Cotton belongs to the mallow family. The cotton fiber is the seed hair of the plant Gossypium. Its flower looks very similar to the hollyhock (poplar rose) and rose hibiscus growing in our country. After flowering, the ovary, which is located in the calyx, transforms into an egg-shaped capsule that bursts open and spills out its seed hairs. A cotton boll contains about 30 seeds, each with 2000 to 7000 seed hairs. Depending on the species, climate and cultivation method, the cotton plant reaches a height of 25 centimeters to over 2 meters. It is mainly grown as a shrub-high annual plant. Only in a few areas (such as Peru and northern Brazil) it still grows on perennial shrubs. Cotton is a so-called xerophyte, i.e. it loves warm and dry areas. Its taproot enables it to extract water deep from the soil.
Raw cotton is traded according to color, purity, fiber length (staple), fineness, strength and uniformity. Some grades are hard and rough to the touch, while others are silky soft. Color-wise, raw cotton is classified as “white” (white), “light yellowish” (creamy), “light spotted” (light spotted) and “spotted” (spotted). There are also varieties that appear yellow-brownish, as well as colored grown in shades of green and brown. An important quality characteristic is the staple length. The finest and longest cotton fibers also have the greatest strength in relation to their cross-section. This property is very valuable for spinning the finest cotton yarns. Cotton fiber can be stretched by 8 to 10 percent in both the dry and wet states. Its wet strength is higher than its dry strength.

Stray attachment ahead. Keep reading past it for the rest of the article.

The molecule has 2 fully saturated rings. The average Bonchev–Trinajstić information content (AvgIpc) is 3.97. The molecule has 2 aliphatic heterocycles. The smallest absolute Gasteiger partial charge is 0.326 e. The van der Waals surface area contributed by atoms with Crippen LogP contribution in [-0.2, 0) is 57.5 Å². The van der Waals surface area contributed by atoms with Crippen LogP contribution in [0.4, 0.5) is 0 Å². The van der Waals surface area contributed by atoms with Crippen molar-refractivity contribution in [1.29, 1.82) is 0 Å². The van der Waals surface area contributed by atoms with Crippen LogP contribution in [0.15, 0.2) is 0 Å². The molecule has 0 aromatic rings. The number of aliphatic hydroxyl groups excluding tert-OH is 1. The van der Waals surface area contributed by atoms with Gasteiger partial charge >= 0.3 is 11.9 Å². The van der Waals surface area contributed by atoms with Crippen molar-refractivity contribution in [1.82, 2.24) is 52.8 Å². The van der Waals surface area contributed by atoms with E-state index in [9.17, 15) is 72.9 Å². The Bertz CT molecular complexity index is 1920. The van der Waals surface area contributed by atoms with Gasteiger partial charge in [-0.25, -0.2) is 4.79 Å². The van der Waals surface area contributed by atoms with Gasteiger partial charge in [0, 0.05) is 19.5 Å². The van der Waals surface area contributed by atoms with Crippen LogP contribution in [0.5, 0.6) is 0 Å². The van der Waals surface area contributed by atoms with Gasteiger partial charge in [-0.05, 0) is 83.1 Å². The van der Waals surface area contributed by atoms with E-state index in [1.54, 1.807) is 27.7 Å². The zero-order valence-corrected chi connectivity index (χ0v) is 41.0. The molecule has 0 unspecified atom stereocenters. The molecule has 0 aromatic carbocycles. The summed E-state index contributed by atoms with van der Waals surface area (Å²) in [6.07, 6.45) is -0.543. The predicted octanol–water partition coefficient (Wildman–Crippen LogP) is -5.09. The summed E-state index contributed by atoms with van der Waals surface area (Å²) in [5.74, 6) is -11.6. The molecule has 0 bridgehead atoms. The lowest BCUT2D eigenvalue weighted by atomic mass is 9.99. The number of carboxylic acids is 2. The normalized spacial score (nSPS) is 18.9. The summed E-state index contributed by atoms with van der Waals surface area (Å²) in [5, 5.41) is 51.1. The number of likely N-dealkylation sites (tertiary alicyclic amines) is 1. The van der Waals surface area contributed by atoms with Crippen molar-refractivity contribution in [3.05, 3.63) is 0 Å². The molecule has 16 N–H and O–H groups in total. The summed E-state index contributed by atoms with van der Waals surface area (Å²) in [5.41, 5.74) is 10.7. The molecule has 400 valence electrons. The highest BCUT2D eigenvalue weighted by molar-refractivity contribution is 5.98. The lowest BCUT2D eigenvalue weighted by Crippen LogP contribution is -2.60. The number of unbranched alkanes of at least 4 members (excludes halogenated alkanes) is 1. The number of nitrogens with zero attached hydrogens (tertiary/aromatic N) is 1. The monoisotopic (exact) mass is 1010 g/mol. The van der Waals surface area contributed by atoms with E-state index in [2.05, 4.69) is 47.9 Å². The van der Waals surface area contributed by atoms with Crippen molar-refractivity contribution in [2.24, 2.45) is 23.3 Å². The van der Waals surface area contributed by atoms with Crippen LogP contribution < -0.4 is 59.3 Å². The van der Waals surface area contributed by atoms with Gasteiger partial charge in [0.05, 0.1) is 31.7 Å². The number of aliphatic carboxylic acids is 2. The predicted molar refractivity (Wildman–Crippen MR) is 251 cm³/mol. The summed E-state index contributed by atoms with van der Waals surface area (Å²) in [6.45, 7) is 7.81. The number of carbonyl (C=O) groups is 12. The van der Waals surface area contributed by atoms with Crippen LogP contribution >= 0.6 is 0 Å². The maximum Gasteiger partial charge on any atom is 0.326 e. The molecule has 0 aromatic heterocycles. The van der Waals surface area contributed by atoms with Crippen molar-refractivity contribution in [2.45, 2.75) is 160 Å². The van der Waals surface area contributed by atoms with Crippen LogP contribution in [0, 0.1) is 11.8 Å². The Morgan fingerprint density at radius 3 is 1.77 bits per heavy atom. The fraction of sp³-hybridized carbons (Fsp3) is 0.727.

Cotton is durable
Cotton fiber has high strength, which makes clothes and textiles very durable. This means that they can be used and washed often – without any loss of quality. This means that favorite pieces made of cotton stay beautiful longer and cause less waste. Examples of particularly robust garments made of cotton are jeans and work pants. Here, cotton plays off many of its positive properties: robust, easy to wash, breathable. The denim fabric is particularly popular in Germany: according to the Cotton Lifestyle Monitor 2018, 81 percent of German consumers say they love or find jeans comfortable, compared with only 66 percent of consumers worldwide who make this statement.